Thor looked at you, sometimes, across the hall, with a similar kind of expression, an expression that said, can you believe this? The bald outrage and bafflement on his face made you want to laugh, but you stopped yourself. You were not a candidate for these little sessions, although you got to wear dresses at the weird, uncomfortable dinners, which were a kind of dull novelty. You were not politically useful, and anyway Thor and Loki both saw you enough that you did not present, in the eyes of Odin and his council, any kind of excitement. Of course, neither did anybody else, as they rapidly discovered, but that did not stop them from trying, nor did it stop nobility from the other realms from sending their daughters to parade in front of the princes of Asgard. They figured out soon enough that it was a mostly hopeless endeavor, but there was no harm in trying, and the food was good, and it was never a bad idea to please the All Father.

You sat in the back, and ate, and watched as the other boys ogled the girls, and tried to talk to them, and generally failed. They had, at least, moved on from you: you had become essentially sexless to them. They did not care about you anymore. So you watched Thor and Loki grow bored and frustrated and performatively aggravated – for this, after all, was the beginning of Loki’s sharp wit. You could not even hear what he was saying, from so far away – and anyway, he was not speaking loudly, not to the girls themselves, but to his father, to his mother, who hushed him, and to Thor, who snickered. There was a kind of sneer on Loki’s face, often, around a third of the way through those dinners, when his snarling wit reached its peak, and then it slowly burned out, replaced by sheer exhaustion. You used to think often of how exhausting it must be, to be a prince. Thor never showed any signs of it – of the wear of it, that burden of expectation – but Loki did, no matter how hard he tried to hide it. You could tell.

Loki looked at you sometimes, too, in those dinners, but not like Thor did, not in commiseration. He looked at you with no expression at all, sometimes, or other times – rarely – like he was just lonely. He was a long way away, all the way up on that dais, surrounded only by his family, and though he had grown tall, his shoulders were still very skinny for the tall chair in which they had put him, a weird shadow of the throne you and everyone else knew but did not acknowledge aloud he would likely never occupy.

You climbed up to the little nook where you had found him that one time, as children, after one of those dinners, when he had vanished early, and came upon him curled into the small space, hands hooked around his knees. He did not start when you poked your head out into the nighttime air: he must have heard you coming.

“Sif,” he said, without turning to look at you. He was talking in his cool voice, the one he used when he was making sly jokes, or saying something scathing. It was the voice, you had figured out, he used when he was unhappy.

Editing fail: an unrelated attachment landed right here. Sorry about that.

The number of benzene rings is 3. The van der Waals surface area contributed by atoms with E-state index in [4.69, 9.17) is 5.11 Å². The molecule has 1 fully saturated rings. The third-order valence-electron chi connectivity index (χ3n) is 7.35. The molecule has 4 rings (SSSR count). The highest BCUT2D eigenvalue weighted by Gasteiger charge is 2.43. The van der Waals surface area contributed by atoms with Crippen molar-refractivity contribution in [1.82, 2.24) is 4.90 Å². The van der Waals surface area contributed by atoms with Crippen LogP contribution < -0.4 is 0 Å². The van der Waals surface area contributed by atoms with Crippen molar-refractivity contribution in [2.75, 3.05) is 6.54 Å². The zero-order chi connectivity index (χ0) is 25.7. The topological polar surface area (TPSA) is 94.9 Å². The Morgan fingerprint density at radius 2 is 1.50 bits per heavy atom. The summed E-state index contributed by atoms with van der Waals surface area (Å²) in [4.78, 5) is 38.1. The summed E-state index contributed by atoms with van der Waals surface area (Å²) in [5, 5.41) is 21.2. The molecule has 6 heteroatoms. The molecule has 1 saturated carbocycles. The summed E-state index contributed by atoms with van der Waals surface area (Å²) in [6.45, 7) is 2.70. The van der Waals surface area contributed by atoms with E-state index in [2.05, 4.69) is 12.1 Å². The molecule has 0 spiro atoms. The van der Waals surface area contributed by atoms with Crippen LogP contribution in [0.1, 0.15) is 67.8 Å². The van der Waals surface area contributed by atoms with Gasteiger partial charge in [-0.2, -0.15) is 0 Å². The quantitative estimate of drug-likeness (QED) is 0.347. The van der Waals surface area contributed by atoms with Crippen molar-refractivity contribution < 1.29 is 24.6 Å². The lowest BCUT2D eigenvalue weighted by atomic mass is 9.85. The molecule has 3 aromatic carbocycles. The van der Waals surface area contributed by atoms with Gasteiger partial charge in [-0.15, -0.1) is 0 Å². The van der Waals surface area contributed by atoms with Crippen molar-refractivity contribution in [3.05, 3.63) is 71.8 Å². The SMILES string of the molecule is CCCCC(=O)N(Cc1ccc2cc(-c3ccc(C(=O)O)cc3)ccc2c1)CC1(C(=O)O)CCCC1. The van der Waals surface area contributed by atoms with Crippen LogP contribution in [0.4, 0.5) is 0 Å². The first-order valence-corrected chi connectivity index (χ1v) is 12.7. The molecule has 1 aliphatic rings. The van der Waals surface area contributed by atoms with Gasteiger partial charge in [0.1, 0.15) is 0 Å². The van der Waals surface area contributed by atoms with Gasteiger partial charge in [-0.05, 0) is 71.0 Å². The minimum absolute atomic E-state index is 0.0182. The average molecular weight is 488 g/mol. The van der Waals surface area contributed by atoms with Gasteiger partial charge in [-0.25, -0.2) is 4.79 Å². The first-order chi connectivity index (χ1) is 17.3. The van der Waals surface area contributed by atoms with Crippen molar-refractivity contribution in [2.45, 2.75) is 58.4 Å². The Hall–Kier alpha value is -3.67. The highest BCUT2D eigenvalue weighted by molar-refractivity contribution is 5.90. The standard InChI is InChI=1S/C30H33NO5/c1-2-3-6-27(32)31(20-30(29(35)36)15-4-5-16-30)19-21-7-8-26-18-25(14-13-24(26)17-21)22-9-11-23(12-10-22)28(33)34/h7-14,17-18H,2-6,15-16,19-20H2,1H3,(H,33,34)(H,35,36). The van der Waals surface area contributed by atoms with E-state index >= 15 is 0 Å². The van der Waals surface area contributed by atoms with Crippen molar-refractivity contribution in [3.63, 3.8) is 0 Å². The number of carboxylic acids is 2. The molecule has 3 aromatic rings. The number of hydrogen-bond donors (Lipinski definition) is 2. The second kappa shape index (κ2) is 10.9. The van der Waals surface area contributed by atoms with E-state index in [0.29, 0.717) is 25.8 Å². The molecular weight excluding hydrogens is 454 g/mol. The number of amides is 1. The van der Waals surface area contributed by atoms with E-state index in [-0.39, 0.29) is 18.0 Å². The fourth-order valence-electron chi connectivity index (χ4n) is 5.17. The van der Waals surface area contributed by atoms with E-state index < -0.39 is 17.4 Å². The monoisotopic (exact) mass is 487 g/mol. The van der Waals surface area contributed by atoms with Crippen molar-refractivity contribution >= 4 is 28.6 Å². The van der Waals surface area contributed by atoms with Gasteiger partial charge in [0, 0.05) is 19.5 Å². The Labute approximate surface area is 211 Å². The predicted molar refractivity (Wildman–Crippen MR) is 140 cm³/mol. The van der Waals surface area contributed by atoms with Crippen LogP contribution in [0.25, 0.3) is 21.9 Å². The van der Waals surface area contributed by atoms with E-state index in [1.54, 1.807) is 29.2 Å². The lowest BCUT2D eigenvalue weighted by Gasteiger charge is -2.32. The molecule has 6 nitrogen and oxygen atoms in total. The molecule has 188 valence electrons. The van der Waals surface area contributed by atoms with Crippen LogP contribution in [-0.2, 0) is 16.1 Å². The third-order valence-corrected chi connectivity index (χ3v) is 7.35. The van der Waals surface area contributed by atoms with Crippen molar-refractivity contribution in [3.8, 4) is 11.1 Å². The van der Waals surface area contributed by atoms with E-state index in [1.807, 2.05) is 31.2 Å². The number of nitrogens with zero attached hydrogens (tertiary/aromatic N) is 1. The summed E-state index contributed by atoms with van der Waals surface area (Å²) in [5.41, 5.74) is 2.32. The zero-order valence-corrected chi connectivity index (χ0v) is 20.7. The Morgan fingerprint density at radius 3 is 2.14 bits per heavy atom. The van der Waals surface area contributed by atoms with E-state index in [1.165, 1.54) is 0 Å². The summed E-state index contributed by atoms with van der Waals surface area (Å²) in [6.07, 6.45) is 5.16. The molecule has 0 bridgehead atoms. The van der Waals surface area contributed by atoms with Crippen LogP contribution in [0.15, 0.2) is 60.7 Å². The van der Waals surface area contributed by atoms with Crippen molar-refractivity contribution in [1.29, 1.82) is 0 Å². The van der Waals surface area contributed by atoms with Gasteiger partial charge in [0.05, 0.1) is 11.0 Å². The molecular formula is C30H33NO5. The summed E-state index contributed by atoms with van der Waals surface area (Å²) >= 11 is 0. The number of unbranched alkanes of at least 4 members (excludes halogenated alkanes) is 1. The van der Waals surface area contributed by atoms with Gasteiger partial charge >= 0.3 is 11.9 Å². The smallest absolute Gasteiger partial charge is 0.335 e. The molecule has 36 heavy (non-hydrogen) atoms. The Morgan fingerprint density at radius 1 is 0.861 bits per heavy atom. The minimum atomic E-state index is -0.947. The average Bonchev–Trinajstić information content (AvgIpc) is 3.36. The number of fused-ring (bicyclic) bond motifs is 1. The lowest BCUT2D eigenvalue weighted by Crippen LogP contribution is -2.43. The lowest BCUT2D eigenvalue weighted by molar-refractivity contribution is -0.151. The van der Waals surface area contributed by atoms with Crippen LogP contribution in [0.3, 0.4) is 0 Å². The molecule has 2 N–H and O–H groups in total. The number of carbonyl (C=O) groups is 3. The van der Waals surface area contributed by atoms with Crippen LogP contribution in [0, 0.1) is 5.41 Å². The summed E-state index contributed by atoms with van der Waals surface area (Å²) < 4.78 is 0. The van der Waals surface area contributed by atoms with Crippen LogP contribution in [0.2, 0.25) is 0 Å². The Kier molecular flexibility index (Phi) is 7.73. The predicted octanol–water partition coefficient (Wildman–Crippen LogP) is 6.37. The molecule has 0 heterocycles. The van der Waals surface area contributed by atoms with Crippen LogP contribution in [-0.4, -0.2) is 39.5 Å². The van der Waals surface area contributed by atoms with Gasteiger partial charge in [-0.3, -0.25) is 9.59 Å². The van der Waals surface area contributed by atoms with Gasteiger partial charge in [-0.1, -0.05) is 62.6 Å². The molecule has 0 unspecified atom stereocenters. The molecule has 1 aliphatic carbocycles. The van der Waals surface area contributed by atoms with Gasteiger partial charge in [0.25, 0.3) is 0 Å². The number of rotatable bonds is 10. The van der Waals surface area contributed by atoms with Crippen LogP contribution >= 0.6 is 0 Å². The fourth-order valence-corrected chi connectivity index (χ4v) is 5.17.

“Loki,” you said, and perched next to him, wishing you were wearing pants, instead of a dress, which was ungainly. He glanced up at you, eyes flicking up and down. “How did you get up here in that?” he asked, one eyebrow raised.

“I climbed the stairs,” you told him, raising an eyebrow back. The staircase was steep and spiraling and your dress had gotten caught on the stone walls a number of times, but you did not say any of that to him.

“I see,” he said, and went back to staring out over Asgard, dark in the nighttime, except for the flickering bridge, and Heimdall’s bright home in the distance.

“I thought dinner was particularly good tonight,” you said. “The quail especially.”

That startled half a laugh out of him. “Yes,” he said sourly. “It was delicious.”

“How long will they do this, do you think?” you asked.

“Until Thor fucks somebody,” he said shortly, and you started, leaned back from him in spite of yourself.

“Oh,” you said, and he rolled his head over to look at you.

“Have I scandalized you?” he drawled. (It is ludicrous, now, to think of this: that you were fifteen.)

“No,” you said. “I just – I didn’t realize it was quite that, um. Mercenary. I guess. That’s not the word I’m looking for.”

“Well, you’re not a scholar, are you?” he asked, somewhat scathingly. “You’re our good warrior Lady Sif.”

“Fuck off,” you said, and he grinned, harsh.

“They’ll do it until he fucks some pretty girl and gets smitten with her and then bored,” Loki said. “And then they’ll stop.”

“You’ll be doing no fucking, I guess, in this scheme,” you said.

“No,” he said shortly, pulling his knees closer to him and staring fixedly out over the city. “None.”

“You don’t like any of those pretty girls, huh,” you said, heart thudding in your chest, suddenly, in a way you did not like.

He snorted. “No.”

“Pretty boys, then,” you offered, heart pounding even harder, and he almost snickered. “No.”

“So nobody,” you said, curling your fingers in your skirt.

“Nobody,” he agreed, without looking at you.




Later, in the period of time when you were trying to convince him that you loved him, after you had started fucking and before you had stopped, when you were still so, so young, when you thought it was possible to change people, to convince them to believe things that they could not believe, just by loving them, just by pulling your own heart out of your body and putting in into theirs (into his, into his, you have never loved anybody but Loki, not like that), you used to try to force him to look at you when you were fucking, try to force him to look you in the eyes. It was like fighting, in a way, fucking him, but you did not want it to be, and oh, it was awful. It had not been like that at the beginning. But it was like that then, when he had convinced himself that you did not love him and that he did not love you, even though he kept coming back to you like a drowning man comes back to water, his hands pressing desperately into your flesh, his lips and teeth and tongue panting against your neck, nose and eyes and forehead turned against you, trying not to look. Then it became like fighting. You used to grab his face and force him to look at you and his eyes would be wide and full of terror at the end, because sometimes even he could not hide: even Loki, the god of deception, the god of tricks, had sometimes to come undone.